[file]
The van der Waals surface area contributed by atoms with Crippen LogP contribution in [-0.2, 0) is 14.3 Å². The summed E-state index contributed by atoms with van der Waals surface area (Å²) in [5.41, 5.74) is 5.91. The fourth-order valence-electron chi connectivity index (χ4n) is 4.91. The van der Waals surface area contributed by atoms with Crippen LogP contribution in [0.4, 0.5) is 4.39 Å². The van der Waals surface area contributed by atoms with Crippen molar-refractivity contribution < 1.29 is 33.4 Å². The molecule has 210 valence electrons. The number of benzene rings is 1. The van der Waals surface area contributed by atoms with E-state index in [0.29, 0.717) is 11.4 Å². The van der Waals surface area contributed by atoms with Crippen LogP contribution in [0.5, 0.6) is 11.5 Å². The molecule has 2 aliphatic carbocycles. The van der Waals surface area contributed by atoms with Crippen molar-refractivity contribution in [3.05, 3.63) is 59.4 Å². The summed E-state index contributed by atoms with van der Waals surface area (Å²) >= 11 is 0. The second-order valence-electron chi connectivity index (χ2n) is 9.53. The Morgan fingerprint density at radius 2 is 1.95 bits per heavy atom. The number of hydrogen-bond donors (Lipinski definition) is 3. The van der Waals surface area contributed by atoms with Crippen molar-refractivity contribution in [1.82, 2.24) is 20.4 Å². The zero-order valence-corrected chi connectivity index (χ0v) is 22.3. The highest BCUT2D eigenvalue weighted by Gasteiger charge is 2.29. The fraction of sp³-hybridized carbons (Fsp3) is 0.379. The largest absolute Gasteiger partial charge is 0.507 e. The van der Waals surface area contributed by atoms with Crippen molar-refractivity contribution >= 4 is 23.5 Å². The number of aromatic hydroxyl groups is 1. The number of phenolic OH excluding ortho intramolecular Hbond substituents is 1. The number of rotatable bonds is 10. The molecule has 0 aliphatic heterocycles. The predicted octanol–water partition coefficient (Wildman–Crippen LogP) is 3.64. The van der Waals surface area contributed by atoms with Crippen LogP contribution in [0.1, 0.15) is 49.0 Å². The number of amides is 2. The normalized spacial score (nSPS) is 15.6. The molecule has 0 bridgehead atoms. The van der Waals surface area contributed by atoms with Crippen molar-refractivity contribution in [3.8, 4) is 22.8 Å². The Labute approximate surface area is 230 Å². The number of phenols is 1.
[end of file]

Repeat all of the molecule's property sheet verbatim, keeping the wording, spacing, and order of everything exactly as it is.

The van der Waals surface area contributed by atoms with Crippen LogP contribution in [-0.2, 0) is 14.3 Å². The summed E-state index contributed by atoms with van der Waals surface area (Å²) in [5.41, 5.74) is 5.91. The fourth-order valence-electron chi connectivity index (χ4n) is 4.91. The van der Waals surface area contributed by atoms with Crippen LogP contribution in [0.4, 0.5) is 4.39 Å². The van der Waals surface area contributed by atoms with Crippen molar-refractivity contribution < 1.29 is 33.4 Å². The molecule has 210 valence electrons. The number of benzene rings is 1. The van der Waals surface area contributed by atoms with E-state index in [0.29, 0.717) is 11.4 Å². The van der Waals surface area contributed by atoms with Crippen LogP contribution in [0.5, 0.6) is 11.5 Å². The molecule has 2 aliphatic carbocycles. The van der Waals surface area contributed by atoms with Crippen molar-refractivity contribution in [3.05, 3.63) is 59.4 Å². The summed E-state index contributed by atoms with van der Waals surface area (Å²) >= 11 is 0. The second-order valence-electron chi connectivity index (χ2n) is 9.53. The Morgan fingerprint density at radius 2 is 1.95 bits per heavy atom. The number of hydrogen-bond donors (Lipinski definition) is 3. The van der Waals surface area contributed by atoms with Crippen molar-refractivity contribution in [1.82, 2.24) is 20.4 Å². The zero-order valence-corrected chi connectivity index (χ0v) is 22.3. The highest BCUT2D eigenvalue weighted by Gasteiger charge is 2.29. The fraction of sp³-hybridized carbons (Fsp3) is 0.379. The largest absolute Gasteiger partial charge is 0.507 e. The van der Waals surface area contributed by atoms with Crippen molar-refractivity contribution >= 4 is 23.5 Å². The number of aromatic hydroxyl groups is 1. The number of phenolic OH excluding ortho intramolecular Hbond substituents is 1. The number of rotatable bonds is 10. The molecule has 0 aliphatic heterocycles. The predicted octanol–water partition coefficient (Wildman–Crippen LogP) is 3.64. The van der Waals surface area contributed by atoms with Crippen LogP contribution in [0.1, 0.15) is 49.0 Å². The number of amides is 2. The normalized spacial score (nSPS) is 15.6. The molecule has 0 bridgehead atoms. The van der Waals surface area contributed by atoms with Crippen molar-refractivity contribution in [3.8, 4) is 22.8 Å². The Labute approximate surface area is 230 Å². The number of phenols is 1.